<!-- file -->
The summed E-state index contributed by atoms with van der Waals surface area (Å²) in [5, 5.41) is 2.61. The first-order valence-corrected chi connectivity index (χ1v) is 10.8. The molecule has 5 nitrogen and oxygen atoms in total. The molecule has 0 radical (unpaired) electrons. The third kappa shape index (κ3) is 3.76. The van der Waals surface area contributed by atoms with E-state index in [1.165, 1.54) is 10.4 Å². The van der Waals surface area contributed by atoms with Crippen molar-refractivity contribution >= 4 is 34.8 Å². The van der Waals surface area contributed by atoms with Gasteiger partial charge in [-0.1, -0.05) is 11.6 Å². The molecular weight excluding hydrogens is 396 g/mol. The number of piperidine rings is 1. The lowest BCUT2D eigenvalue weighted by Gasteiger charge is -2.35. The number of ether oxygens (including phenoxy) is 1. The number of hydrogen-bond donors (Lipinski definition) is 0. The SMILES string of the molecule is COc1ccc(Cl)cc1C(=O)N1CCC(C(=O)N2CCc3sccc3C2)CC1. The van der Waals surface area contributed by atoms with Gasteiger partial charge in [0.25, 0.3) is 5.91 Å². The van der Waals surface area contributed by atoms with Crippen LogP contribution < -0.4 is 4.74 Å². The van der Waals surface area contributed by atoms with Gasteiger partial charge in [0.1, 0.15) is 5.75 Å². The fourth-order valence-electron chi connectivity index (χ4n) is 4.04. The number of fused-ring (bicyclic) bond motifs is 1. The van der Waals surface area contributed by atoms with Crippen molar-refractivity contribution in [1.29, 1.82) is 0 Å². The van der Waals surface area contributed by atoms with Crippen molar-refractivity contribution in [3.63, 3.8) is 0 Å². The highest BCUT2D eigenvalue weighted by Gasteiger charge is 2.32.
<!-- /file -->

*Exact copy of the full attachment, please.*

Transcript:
The summed E-state index contributed by atoms with van der Waals surface area (Å²) in [5, 5.41) is 2.61. The first-order valence-corrected chi connectivity index (χ1v) is 10.8. The molecule has 5 nitrogen and oxygen atoms in total. The molecule has 0 radical (unpaired) electrons. The third kappa shape index (κ3) is 3.76. The van der Waals surface area contributed by atoms with E-state index in [1.165, 1.54) is 10.4 Å². The van der Waals surface area contributed by atoms with Crippen molar-refractivity contribution >= 4 is 34.8 Å². The van der Waals surface area contributed by atoms with Gasteiger partial charge in [-0.1, -0.05) is 11.6 Å². The molecular weight excluding hydrogens is 396 g/mol. The number of piperidine rings is 1. The lowest BCUT2D eigenvalue weighted by Gasteiger charge is -2.35. The number of ether oxygens (including phenoxy) is 1. The number of hydrogen-bond donors (Lipinski definition) is 0. The SMILES string of the molecule is COc1ccc(Cl)cc1C(=O)N1CCC(C(=O)N2CCc3sccc3C2)CC1. The van der Waals surface area contributed by atoms with Gasteiger partial charge in [0.25, 0.3) is 5.91 Å². The van der Waals surface area contributed by atoms with Crippen LogP contribution < -0.4 is 4.74 Å². The van der Waals surface area contributed by atoms with Gasteiger partial charge in [0.1, 0.15) is 5.75 Å². The fourth-order valence-electron chi connectivity index (χ4n) is 4.04. The number of fused-ring (bicyclic) bond motifs is 1. The van der Waals surface area contributed by atoms with Crippen molar-refractivity contribution in [1.29, 1.82) is 0 Å². The van der Waals surface area contributed by atoms with Crippen molar-refractivity contribution in [3.63, 3.8) is 0 Å². The highest BCUT2D eigenvalue weighted by Gasteiger charge is 2.32.